Army Eyes Man-Hunting Mini-Blimps

Plumbbobfranklinblimp2 We'll get to the real substance in a second. But first, let's focus on the man-hunting mini-blimps.

Stephen Trimble flags this odd, odd paragraph in an otherwise straight L.A. Times story about the spending choices facing Defense Secretary Bob Gates in a new administration.

Some Army officials are pushing development of a small blimp equipped with an automated high-powered sniper rifle that could provide a form of inexpensive but effective air support for platoons in Afghanistan.

"Surely, the army is really asking for a small aerostat linked to an actual soldier on the ground with a sniper rifle, no?" Trimble asks.

Maybe a sniper detection system, mounted on an airship? A "Sniper" targeting pod, put on a blimp? The mythical "AirSniper" mini-drone, come to life? Or perhaps some folks in the Army really do want to have a small blimp, floating in the sky, taking out enemies, one by one.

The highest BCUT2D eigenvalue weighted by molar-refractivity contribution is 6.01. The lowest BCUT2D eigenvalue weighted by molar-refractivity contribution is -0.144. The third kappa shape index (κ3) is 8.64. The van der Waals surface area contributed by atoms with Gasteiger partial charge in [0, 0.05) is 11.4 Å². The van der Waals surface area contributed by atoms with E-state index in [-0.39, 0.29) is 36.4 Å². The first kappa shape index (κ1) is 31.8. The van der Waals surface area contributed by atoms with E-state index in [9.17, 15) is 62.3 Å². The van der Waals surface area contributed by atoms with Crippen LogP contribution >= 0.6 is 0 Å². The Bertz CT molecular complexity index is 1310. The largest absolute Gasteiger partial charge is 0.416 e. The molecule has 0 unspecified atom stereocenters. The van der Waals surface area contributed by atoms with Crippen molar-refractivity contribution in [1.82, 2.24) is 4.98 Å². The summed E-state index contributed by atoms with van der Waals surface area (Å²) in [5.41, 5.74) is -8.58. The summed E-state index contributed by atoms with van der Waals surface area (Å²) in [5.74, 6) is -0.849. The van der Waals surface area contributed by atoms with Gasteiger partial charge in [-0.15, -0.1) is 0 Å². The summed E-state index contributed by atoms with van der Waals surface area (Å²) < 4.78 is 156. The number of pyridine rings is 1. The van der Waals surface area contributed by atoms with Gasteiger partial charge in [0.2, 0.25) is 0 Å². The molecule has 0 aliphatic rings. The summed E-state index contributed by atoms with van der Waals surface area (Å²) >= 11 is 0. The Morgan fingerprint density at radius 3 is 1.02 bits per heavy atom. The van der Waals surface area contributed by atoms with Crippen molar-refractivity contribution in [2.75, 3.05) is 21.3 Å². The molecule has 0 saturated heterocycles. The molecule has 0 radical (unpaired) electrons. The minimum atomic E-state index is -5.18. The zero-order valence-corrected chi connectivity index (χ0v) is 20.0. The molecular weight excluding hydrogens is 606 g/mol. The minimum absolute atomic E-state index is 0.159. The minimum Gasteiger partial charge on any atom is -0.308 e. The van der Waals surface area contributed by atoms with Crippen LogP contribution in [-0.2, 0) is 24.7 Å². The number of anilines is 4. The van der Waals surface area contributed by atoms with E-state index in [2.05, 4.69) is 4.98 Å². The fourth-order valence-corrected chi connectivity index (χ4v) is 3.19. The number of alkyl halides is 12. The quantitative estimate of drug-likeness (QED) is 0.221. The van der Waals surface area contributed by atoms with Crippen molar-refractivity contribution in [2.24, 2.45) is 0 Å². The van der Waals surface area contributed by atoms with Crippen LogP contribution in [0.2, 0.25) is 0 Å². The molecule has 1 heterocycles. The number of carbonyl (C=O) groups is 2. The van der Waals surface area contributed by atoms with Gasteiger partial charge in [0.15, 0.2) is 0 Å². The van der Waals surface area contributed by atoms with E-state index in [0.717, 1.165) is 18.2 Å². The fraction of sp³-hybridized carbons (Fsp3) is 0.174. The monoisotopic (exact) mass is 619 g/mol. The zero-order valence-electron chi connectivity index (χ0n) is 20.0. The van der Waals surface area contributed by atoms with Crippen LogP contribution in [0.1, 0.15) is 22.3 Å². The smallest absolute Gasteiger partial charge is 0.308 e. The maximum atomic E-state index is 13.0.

Of course, all of those ideas are pretty wimpy, when you compare 'em to 1957's "Operation Plumbob." As part of a series of above-ground nuclear weapons tests, the government hung a-bombs "as large as 74 kilotons beneath blimps," Popular Mechanics says. And then the unmanned airships dropped the weapons, to see what would happen. Needless to say, the blimps didn't fare particularly well, after the blasts.

Three years later, notes Airminded, the Navy ran a pair of trials, to see if airships could drop nuclear depth charges on Soviet submarines. The results:

The first airship exposed to overpressure experienced a structural failure of the nose cone when it was rammed into the mooring mast, together with a tear of the forward ballonet which necessitated deflation of the envelope. The second airship broke in half and crashed following a circumferential failure of the envelope originating at the bottom of the envelope, forward of the car.

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